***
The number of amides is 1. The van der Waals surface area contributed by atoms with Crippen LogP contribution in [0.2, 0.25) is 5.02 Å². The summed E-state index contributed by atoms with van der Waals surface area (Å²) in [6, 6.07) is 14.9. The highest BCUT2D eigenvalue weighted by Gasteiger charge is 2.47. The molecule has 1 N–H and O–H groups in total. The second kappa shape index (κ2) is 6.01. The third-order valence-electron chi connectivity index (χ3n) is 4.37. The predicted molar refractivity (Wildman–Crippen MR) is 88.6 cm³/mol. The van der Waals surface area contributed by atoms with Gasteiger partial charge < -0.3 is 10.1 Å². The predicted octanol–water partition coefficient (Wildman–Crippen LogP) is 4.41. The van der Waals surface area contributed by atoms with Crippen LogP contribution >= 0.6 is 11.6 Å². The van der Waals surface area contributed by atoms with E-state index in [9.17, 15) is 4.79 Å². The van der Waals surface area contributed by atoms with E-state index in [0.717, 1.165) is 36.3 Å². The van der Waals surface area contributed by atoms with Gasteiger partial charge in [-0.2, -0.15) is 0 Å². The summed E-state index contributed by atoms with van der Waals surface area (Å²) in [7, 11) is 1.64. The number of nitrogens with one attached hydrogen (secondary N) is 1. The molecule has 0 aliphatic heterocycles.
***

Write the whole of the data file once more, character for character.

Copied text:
The number of amides is 1. The van der Waals surface area contributed by atoms with Crippen LogP contribution in [0.2, 0.25) is 5.02 Å². The summed E-state index contributed by atoms with van der Waals surface area (Å²) in [6, 6.07) is 14.9. The highest BCUT2D eigenvalue weighted by Gasteiger charge is 2.47. The molecule has 1 N–H and O–H groups in total. The second kappa shape index (κ2) is 6.01. The third-order valence-electron chi connectivity index (χ3n) is 4.37. The predicted molar refractivity (Wildman–Crippen MR) is 88.6 cm³/mol. The van der Waals surface area contributed by atoms with Gasteiger partial charge < -0.3 is 10.1 Å². The predicted octanol–water partition coefficient (Wildman–Crippen LogP) is 4.41. The van der Waals surface area contributed by atoms with Crippen LogP contribution >= 0.6 is 11.6 Å². The van der Waals surface area contributed by atoms with E-state index in [9.17, 15) is 4.79 Å². The van der Waals surface area contributed by atoms with E-state index in [0.717, 1.165) is 36.3 Å². The van der Waals surface area contributed by atoms with Gasteiger partial charge in [-0.2, -0.15) is 0 Å². The summed E-state index contributed by atoms with van der Waals surface area (Å²) in [7, 11) is 1.64. The number of nitrogens with one attached hydrogen (secondary N) is 1. The molecule has 0 aliphatic heterocycles.